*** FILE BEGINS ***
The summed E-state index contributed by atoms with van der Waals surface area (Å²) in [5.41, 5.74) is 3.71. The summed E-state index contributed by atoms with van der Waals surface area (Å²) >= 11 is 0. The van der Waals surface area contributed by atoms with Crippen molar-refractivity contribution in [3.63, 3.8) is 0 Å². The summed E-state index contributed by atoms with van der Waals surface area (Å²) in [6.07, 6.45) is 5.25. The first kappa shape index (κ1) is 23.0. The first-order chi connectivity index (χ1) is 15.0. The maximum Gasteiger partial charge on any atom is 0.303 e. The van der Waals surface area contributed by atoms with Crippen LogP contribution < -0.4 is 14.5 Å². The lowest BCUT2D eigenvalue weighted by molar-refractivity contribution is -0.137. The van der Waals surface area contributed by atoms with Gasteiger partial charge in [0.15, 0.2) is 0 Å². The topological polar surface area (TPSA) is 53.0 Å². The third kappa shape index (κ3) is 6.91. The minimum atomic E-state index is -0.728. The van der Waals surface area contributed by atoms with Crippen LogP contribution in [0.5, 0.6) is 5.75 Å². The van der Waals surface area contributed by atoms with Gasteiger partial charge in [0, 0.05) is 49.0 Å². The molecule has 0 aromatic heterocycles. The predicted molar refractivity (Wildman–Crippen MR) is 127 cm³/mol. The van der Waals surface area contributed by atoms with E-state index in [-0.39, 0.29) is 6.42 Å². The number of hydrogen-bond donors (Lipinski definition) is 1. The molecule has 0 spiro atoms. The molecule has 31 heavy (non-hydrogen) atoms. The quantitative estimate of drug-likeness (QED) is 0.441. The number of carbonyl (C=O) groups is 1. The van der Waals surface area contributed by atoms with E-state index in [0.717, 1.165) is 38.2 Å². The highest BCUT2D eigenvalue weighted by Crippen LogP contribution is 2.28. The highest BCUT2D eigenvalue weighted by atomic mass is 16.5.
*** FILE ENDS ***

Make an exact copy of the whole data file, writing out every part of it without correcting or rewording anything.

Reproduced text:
The summed E-state index contributed by atoms with van der Waals surface area (Å²) in [5.41, 5.74) is 3.71. The summed E-state index contributed by atoms with van der Waals surface area (Å²) >= 11 is 0. The van der Waals surface area contributed by atoms with Crippen molar-refractivity contribution in [3.63, 3.8) is 0 Å². The summed E-state index contributed by atoms with van der Waals surface area (Å²) in [6.07, 6.45) is 5.25. The first kappa shape index (κ1) is 23.0. The first-order chi connectivity index (χ1) is 15.0. The maximum Gasteiger partial charge on any atom is 0.303 e. The van der Waals surface area contributed by atoms with Crippen LogP contribution < -0.4 is 14.5 Å². The lowest BCUT2D eigenvalue weighted by molar-refractivity contribution is -0.137. The van der Waals surface area contributed by atoms with Gasteiger partial charge in [0.15, 0.2) is 0 Å². The topological polar surface area (TPSA) is 53.0 Å². The third kappa shape index (κ3) is 6.91. The minimum atomic E-state index is -0.728. The van der Waals surface area contributed by atoms with Crippen LogP contribution in [0.5, 0.6) is 5.75 Å². The van der Waals surface area contributed by atoms with Gasteiger partial charge in [0, 0.05) is 49.0 Å². The molecule has 0 aromatic heterocycles. The predicted molar refractivity (Wildman–Crippen MR) is 127 cm³/mol. The van der Waals surface area contributed by atoms with E-state index in [-0.39, 0.29) is 6.42 Å². The number of hydrogen-bond donors (Lipinski definition) is 1. The molecule has 0 spiro atoms. The molecule has 31 heavy (non-hydrogen) atoms. The quantitative estimate of drug-likeness (QED) is 0.441. The number of carbonyl (C=O) groups is 1. The van der Waals surface area contributed by atoms with E-state index in [0.717, 1.165) is 38.2 Å². The highest BCUT2D eigenvalue weighted by Crippen LogP contribution is 2.28. The highest BCUT2D eigenvalue weighted by atomic mass is 16.5.